Imprisonment is a huge issue globally. The treatment of prisoners across different countries varies and it is something that must be taken into account when considering the degrees of crimes and punishment. In my opinion, there is a huge stigma surrounding prison and prison culture worldwide. Through this service, I was able to see a different perspective, through the surroundings and my own experience. Outside of the Welikada Prison that we visit as a service group, there are murals of prisoners doing work and underneath it, it states “Prisoners are human beings”. When we drive up to the women’s ward, there are more murals of women nursing children. On a local scale through my service group, Prison Outreach, we were able to more thoroughly understand sensitivities associated with prison and reach out to the imprisoned women and even their children. In particular we heard a lot of interesting things about the prison and the likelihood of fights breaking out in the women’s ward, etc. These sort of stories molded a negative image in my mind of what the children had to face and made me a little nervous to go in the first place. However, getting a chance to see inside the prison and do small things for them like provide them with food, play with them and teach them, really changed my view of how I perceived prison to be. I joined this service initially for helping women reestablish themselves and restart their lives after prison, but interacting with the kids let me see that they were such bright, happy children who deserved more than the image of miserable kids stuck in a dreary prison. I personally never really thought I could get along with kids, especially ones 5 years and younger. Yet any opportunity we can give them to smile is always my favorite thing about this service.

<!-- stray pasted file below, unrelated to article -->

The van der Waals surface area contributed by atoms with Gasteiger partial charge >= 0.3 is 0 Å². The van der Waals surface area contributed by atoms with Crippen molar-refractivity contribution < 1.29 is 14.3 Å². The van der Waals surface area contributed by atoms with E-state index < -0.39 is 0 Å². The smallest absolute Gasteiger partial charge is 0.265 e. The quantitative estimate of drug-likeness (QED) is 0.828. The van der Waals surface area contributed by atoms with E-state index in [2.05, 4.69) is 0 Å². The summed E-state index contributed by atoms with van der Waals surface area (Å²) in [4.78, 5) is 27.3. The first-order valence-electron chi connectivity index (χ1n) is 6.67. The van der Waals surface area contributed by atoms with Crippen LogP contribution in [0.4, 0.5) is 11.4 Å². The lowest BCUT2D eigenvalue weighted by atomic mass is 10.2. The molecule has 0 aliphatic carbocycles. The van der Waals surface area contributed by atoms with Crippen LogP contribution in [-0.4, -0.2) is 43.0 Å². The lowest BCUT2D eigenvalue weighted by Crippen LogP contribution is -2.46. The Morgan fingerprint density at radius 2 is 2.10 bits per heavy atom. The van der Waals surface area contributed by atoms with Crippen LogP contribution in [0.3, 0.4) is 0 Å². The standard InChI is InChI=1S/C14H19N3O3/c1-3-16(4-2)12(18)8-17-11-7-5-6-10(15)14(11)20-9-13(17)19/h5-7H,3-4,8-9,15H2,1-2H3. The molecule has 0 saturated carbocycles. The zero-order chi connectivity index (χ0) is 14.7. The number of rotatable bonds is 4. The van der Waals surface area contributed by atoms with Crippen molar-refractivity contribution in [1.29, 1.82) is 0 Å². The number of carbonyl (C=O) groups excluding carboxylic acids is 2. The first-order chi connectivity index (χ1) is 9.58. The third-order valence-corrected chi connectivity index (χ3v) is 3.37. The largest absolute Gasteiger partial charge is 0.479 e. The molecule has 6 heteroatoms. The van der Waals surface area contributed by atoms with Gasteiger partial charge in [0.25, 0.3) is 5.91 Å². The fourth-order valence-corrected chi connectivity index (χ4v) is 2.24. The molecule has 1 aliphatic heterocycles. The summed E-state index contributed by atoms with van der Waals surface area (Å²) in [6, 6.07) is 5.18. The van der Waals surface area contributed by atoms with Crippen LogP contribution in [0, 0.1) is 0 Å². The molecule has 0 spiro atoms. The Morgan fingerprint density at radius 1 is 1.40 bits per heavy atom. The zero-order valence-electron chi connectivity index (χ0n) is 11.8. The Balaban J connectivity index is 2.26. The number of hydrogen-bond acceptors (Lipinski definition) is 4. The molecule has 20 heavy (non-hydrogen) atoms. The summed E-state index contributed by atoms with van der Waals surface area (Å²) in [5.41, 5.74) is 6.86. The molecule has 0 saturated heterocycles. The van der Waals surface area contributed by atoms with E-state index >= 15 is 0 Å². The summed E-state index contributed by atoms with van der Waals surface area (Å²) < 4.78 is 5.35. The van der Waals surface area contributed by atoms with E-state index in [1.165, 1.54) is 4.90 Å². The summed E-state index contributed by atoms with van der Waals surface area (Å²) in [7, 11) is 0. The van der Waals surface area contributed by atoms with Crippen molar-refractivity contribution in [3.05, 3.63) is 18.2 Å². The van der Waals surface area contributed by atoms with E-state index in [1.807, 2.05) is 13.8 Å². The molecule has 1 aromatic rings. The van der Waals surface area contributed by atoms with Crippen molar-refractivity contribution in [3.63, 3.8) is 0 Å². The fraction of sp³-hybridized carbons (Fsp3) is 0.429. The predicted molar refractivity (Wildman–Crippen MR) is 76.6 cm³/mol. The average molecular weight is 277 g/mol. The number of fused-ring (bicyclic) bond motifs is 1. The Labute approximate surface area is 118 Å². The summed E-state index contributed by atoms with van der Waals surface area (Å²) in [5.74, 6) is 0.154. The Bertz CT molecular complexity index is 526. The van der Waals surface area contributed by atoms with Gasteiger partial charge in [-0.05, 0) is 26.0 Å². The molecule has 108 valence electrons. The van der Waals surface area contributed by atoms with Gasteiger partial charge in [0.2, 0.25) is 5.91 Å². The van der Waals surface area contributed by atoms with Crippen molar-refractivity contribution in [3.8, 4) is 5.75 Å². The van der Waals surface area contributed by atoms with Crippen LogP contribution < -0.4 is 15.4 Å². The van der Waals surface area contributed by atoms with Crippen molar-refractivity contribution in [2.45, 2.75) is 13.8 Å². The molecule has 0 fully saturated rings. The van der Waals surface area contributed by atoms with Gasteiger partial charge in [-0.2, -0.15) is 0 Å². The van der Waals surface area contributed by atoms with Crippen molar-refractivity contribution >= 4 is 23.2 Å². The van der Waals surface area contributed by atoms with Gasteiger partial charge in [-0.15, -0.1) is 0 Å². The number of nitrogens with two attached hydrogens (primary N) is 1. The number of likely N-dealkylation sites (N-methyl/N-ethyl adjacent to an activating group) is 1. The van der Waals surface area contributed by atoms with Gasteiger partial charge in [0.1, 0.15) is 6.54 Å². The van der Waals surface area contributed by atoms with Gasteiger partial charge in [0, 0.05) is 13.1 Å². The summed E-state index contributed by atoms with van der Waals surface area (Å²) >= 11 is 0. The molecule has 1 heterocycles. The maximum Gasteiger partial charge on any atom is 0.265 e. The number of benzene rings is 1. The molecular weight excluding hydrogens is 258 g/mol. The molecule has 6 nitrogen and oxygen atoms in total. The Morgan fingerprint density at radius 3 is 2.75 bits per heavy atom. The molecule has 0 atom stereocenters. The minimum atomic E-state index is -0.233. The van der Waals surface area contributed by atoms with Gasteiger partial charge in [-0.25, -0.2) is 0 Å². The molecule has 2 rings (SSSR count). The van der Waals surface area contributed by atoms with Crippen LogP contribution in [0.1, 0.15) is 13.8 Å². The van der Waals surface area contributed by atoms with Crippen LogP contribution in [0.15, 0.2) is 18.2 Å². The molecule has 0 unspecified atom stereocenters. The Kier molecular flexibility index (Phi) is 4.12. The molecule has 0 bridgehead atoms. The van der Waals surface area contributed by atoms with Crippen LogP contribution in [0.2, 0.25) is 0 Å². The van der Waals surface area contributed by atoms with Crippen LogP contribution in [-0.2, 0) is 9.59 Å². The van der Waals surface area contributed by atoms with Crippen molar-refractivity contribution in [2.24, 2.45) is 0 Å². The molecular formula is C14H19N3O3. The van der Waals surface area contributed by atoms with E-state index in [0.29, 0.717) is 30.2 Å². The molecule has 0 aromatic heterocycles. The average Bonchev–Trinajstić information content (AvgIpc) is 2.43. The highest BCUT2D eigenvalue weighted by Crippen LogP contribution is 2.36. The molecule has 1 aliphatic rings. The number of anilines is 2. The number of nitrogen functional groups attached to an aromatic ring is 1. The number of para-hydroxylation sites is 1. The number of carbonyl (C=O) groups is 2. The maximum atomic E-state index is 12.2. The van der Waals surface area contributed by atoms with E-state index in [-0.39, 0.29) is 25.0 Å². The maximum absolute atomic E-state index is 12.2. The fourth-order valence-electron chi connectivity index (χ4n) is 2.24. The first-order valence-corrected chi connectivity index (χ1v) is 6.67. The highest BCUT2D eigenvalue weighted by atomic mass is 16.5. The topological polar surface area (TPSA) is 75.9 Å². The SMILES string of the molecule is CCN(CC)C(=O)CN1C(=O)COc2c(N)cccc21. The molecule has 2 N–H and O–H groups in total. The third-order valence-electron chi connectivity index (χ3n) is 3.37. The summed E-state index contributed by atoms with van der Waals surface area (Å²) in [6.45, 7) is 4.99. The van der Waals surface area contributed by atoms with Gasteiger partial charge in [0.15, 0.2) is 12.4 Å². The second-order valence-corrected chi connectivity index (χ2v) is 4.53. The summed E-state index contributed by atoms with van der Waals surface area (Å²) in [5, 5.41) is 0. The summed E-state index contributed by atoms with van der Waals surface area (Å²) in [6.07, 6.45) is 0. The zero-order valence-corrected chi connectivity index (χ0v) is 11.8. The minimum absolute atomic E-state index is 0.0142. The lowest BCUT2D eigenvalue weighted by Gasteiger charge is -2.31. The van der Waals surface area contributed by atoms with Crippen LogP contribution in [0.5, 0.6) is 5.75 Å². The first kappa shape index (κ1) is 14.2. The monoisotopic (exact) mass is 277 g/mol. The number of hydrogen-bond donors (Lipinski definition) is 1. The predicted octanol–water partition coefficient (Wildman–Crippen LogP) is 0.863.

Scuba Diving – Open Water Dives & Certification!

This past semester, I managed to become a certified Open Water Diver through PADI! As mentioned in a previous post, there were a lot of prerequisites to achieve this. After the dives in the pool at OSC, all that was left was to test out the same skills in an open water situation. This prompted our 2 visits to HikkaTranz in Hikkaduwa, Sri Lanka, where we organized 4 open water dives. Thank you to the instructors and especially Anjileen for taking so many shots of us and thank you Ms. Clover for providing me with them!


training in the OSC pool

The First and Second Dive (November 28, 2015)
I was a little nervous at first as after all by the time I got on the boat after the briefing because we practiced a backroll entry. I had to sit at the side of the boat and push myself off backwards into the water with all my scuba gear. After I accomplished that, I really had nothing to be afraid of. I enjoyed the first two dives which I recorded into my dive journal and even managed to complete my dive review that checked if I had remembered knowledge from the e-learning.

We practiced more skills and later on went for a dive at Hikka Cave! One of the biggest hurdles while doing the open water dives was with equalizing and equalization. Going down proved to be a difficulty when my ears ached so badly and even though I thought I equalized enough, whenever my ears ached I had become panicky. Afterwards on the second dive that day, I managed to fix this problem and equalized more often. I saw a lot of nice fish () and swimming and diving with a group was definitely an experience I won’t forget.